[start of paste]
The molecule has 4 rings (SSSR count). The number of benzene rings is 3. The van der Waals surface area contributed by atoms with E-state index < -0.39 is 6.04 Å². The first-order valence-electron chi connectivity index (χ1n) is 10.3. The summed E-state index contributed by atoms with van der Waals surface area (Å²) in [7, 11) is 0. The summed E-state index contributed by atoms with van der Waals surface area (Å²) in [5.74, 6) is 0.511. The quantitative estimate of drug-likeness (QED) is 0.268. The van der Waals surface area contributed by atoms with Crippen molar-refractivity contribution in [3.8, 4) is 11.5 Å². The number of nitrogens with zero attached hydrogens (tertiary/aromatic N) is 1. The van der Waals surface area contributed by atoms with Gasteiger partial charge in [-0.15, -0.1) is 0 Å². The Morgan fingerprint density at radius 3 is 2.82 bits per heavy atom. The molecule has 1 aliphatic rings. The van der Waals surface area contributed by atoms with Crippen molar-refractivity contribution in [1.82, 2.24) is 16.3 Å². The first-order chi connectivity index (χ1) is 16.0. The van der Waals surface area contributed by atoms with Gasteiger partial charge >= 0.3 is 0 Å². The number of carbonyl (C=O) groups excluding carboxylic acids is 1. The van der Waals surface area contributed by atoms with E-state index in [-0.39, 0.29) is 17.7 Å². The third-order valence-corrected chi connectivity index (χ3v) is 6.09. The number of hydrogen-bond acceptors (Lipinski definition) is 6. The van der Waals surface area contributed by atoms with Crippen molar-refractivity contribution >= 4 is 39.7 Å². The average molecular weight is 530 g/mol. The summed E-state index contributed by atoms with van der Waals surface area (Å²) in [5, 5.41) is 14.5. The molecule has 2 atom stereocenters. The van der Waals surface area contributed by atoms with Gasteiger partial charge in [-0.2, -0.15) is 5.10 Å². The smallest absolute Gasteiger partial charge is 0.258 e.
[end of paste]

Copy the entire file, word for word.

The molecule has 4 rings (SSSR count). The number of benzene rings is 3. The van der Waals surface area contributed by atoms with E-state index < -0.39 is 6.04 Å². The first-order valence-electron chi connectivity index (χ1n) is 10.3. The summed E-state index contributed by atoms with van der Waals surface area (Å²) in [7, 11) is 0. The summed E-state index contributed by atoms with van der Waals surface area (Å²) in [5.74, 6) is 0.511. The quantitative estimate of drug-likeness (QED) is 0.268. The van der Waals surface area contributed by atoms with Crippen molar-refractivity contribution in [3.8, 4) is 11.5 Å². The number of nitrogens with zero attached hydrogens (tertiary/aromatic N) is 1. The van der Waals surface area contributed by atoms with Gasteiger partial charge in [-0.15, -0.1) is 0 Å². The Morgan fingerprint density at radius 3 is 2.82 bits per heavy atom. The molecule has 1 aliphatic rings. The van der Waals surface area contributed by atoms with Crippen molar-refractivity contribution in [1.82, 2.24) is 16.3 Å². The first-order chi connectivity index (χ1) is 16.0. The van der Waals surface area contributed by atoms with Gasteiger partial charge >= 0.3 is 0 Å². The number of carbonyl (C=O) groups excluding carboxylic acids is 1. The van der Waals surface area contributed by atoms with E-state index in [-0.39, 0.29) is 17.7 Å². The third-order valence-corrected chi connectivity index (χ3v) is 6.09. The number of hydrogen-bond acceptors (Lipinski definition) is 6. The van der Waals surface area contributed by atoms with Crippen molar-refractivity contribution >= 4 is 39.7 Å². The average molecular weight is 530 g/mol. The summed E-state index contributed by atoms with van der Waals surface area (Å²) in [5, 5.41) is 14.5. The molecule has 2 atom stereocenters. The van der Waals surface area contributed by atoms with Gasteiger partial charge in [-0.2, -0.15) is 5.10 Å². The smallest absolute Gasteiger partial charge is 0.258 e.